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Experts talk about harvesting, caring for damaged trees


December 6, 2017

Havre Dailiy News/Colin Thompson

Montana State University Extension Forestry Specialist Peter Kolb, Ph.D., shows Tuesday in the Bear Paw Mountains what to look for on a tree after fire damage to see if it will live. The demonstration was part of the Post Fire, How to Assess and What To Do seminar.

Forestry specialists armed attending landowners, residents and various county and reservation employees, during a two-part workshop Tuesday, with hours of information on best grazing, logging and tree-care practices.

The idea for workshops - sponsored by the Montana State University Extension, U.S. Department of Agriculture and Hill County Conservation District - was sparked by the damage caused and the trail of questions raised after this year's East Fork Fire and the Oct. 2-3 record-setting snowstorm.

Peter Kolb, Ph.D., a Montana State University Extension forestry specialist and Matt Ricketts, Natural Resources Conservation Service state forester, spoke to people in the Timmons Room of the Hill County Courthouse about how best to resuscitate grazing grass and forests after a fire has been through, including tree differences, logging and lifespan and how to identify a tree that will survive a fire, among many other things.

After that session, Kolb and Ricketts took people on site in the Bear Paw Mountains to apply what had been taught.

In the evening, Kolb spoke about trees and pruning methods - how to best take care of trees after the blizzard as well as tree diseases and how best to deal with them - in the Hill County Electric Hospitality Room on U.S. Highway 2 West.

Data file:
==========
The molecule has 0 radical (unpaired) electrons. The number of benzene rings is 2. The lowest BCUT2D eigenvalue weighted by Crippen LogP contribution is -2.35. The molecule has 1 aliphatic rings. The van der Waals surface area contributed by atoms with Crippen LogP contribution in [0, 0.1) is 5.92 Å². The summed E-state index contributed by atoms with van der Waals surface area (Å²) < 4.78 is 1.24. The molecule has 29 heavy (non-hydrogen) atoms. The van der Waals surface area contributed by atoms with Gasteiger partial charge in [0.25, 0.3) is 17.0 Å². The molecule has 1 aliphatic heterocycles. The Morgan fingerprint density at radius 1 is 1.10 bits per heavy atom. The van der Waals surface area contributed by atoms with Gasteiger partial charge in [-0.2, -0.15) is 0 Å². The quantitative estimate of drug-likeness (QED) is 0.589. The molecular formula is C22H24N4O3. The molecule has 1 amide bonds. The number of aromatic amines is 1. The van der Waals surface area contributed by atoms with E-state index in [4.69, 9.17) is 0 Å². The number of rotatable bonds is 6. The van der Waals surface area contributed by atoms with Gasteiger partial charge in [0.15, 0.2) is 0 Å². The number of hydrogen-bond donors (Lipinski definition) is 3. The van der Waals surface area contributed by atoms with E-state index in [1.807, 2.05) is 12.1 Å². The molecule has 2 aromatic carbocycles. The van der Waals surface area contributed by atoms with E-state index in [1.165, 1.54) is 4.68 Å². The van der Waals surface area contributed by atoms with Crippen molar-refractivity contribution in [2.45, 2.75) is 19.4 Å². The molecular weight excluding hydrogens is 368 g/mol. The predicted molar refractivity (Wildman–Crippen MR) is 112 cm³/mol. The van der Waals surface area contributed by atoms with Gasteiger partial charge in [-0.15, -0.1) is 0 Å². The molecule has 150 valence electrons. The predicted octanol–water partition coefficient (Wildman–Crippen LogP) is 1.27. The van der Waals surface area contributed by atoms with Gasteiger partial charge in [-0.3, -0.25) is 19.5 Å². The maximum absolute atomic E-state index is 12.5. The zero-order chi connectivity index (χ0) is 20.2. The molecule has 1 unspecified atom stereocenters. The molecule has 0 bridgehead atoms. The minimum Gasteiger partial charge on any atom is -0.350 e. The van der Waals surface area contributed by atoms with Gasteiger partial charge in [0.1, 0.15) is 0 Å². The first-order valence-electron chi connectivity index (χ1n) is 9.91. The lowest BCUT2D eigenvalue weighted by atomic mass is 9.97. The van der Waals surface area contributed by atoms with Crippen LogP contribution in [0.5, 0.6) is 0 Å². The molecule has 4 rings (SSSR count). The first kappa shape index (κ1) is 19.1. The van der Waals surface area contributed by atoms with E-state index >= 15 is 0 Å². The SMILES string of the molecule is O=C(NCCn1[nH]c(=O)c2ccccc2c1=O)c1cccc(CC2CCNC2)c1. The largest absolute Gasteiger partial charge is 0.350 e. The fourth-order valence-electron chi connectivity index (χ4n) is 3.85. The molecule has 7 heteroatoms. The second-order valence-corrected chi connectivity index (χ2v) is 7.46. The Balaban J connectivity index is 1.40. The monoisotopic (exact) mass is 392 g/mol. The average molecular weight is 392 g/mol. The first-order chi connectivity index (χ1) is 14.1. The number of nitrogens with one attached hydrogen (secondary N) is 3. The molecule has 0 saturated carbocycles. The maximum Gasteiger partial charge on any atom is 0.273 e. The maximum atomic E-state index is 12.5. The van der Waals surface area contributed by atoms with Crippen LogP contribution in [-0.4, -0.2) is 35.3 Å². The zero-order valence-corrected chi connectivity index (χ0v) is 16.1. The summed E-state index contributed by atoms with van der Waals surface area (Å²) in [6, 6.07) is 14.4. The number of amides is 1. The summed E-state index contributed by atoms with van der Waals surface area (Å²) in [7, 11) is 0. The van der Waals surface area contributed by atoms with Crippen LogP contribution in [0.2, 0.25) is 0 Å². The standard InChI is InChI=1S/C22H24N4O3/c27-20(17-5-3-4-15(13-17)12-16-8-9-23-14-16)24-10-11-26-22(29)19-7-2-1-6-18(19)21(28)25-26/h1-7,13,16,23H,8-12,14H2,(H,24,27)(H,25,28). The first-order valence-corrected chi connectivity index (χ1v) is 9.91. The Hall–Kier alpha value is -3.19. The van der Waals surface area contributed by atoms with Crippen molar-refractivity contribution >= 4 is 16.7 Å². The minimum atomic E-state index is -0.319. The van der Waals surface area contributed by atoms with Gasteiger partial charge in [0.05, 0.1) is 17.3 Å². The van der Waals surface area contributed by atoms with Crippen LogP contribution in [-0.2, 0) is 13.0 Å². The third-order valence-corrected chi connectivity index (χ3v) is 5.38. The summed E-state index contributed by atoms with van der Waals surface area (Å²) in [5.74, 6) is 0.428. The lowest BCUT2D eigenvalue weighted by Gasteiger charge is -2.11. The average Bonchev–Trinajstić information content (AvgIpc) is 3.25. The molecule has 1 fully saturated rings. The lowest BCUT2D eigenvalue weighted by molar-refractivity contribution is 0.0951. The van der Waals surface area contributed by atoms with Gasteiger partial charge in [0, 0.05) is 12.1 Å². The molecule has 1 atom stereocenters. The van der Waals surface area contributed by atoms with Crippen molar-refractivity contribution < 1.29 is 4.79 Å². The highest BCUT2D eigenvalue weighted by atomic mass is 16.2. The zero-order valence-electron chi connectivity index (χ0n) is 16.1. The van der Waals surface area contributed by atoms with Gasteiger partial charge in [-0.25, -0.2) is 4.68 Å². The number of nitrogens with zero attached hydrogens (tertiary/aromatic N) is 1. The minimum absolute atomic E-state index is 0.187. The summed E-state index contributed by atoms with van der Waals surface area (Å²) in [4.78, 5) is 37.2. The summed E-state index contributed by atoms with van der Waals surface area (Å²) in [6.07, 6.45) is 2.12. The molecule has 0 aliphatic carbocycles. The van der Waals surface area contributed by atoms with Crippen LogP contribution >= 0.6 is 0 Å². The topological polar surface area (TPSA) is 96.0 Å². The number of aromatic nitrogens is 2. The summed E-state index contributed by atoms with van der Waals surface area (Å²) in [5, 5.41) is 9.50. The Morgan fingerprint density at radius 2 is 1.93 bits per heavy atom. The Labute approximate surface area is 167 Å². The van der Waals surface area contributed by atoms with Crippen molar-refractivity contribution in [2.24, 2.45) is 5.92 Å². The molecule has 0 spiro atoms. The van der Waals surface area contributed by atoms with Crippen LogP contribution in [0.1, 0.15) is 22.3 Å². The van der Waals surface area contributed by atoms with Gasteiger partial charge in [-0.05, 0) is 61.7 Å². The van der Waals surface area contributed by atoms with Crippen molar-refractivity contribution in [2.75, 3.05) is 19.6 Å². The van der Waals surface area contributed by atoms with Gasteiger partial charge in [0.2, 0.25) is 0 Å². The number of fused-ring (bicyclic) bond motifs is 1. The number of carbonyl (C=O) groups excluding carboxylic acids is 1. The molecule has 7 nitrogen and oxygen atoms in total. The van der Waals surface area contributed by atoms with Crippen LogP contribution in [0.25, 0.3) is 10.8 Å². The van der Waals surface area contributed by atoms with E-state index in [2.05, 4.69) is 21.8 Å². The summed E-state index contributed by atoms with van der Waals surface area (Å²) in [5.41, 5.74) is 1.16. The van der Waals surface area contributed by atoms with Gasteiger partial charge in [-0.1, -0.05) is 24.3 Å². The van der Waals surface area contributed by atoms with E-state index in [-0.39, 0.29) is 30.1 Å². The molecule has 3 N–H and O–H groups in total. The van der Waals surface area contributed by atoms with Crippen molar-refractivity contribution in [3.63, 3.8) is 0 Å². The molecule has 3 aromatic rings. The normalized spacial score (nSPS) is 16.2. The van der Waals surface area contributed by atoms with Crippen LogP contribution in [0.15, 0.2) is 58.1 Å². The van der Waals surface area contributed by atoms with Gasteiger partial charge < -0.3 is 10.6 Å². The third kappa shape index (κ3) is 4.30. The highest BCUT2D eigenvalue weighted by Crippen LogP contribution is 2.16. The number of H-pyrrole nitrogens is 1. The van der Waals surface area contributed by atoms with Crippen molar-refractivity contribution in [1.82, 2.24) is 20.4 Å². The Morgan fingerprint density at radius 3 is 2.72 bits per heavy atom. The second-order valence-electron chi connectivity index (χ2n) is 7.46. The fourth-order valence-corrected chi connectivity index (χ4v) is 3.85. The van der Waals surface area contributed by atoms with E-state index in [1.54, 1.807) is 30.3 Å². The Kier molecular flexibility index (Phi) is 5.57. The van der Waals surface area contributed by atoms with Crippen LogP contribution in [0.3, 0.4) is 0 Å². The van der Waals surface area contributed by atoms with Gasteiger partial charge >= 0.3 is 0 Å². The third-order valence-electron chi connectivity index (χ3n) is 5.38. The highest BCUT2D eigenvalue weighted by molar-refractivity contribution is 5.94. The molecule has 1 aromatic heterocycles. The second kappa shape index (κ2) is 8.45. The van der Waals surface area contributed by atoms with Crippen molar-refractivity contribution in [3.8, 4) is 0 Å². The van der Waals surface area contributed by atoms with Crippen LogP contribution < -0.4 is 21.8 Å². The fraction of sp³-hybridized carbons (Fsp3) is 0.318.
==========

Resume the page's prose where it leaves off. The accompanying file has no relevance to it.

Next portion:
Ricketts started the early workshop by talking about why fires have grown over the years.

"Catastrophic fires have increased in recent years," Ricketts said, a PowerPoint graph illustrating a significant uptick in fires over the years behind him.

Fires have increased because timber harvesting on public lands has been reduced, he said. In some states, broadcast burning - when an area within well defined boundaries is burned for reduction of fuel hazard as a resource management treatment - is allowed. In Montana, because of wind and lack of humidity,  broadcast burning is not suggested or practiced.

Ricketts talked about how to best recover from a fire. He spoke of practices that can lead to wildflower forage in areas where there weren't any. He also spoke on how best to resuscitate grazing pastures.

One of Ricketts' suggestions was to defer grazing on a burned area between one to two years after a fire. He supplanted the suggestion with images showing areas in Montana looking more lush and full after a fire than before the fire.

During this portion of the discussion someone wanted to know what one whose livelihood depended on grazing was supposed to do while deferring a season of grazing. USDA District Conservationist Laurie Massar said programs exist that may be able to help people in those situations. For example, Massar said, people who have been affected by fire can apply for an application to the Environmental Quality Incentive Program to see if they can get assistance while they defer grazing.  

When it comes to logging, there are three laws people need to know, Ricketts said, the Stream Management Zone Law, the 310 Law and the Montana Slash Law. It is also important to know important information about trees, log mills and related information, he added.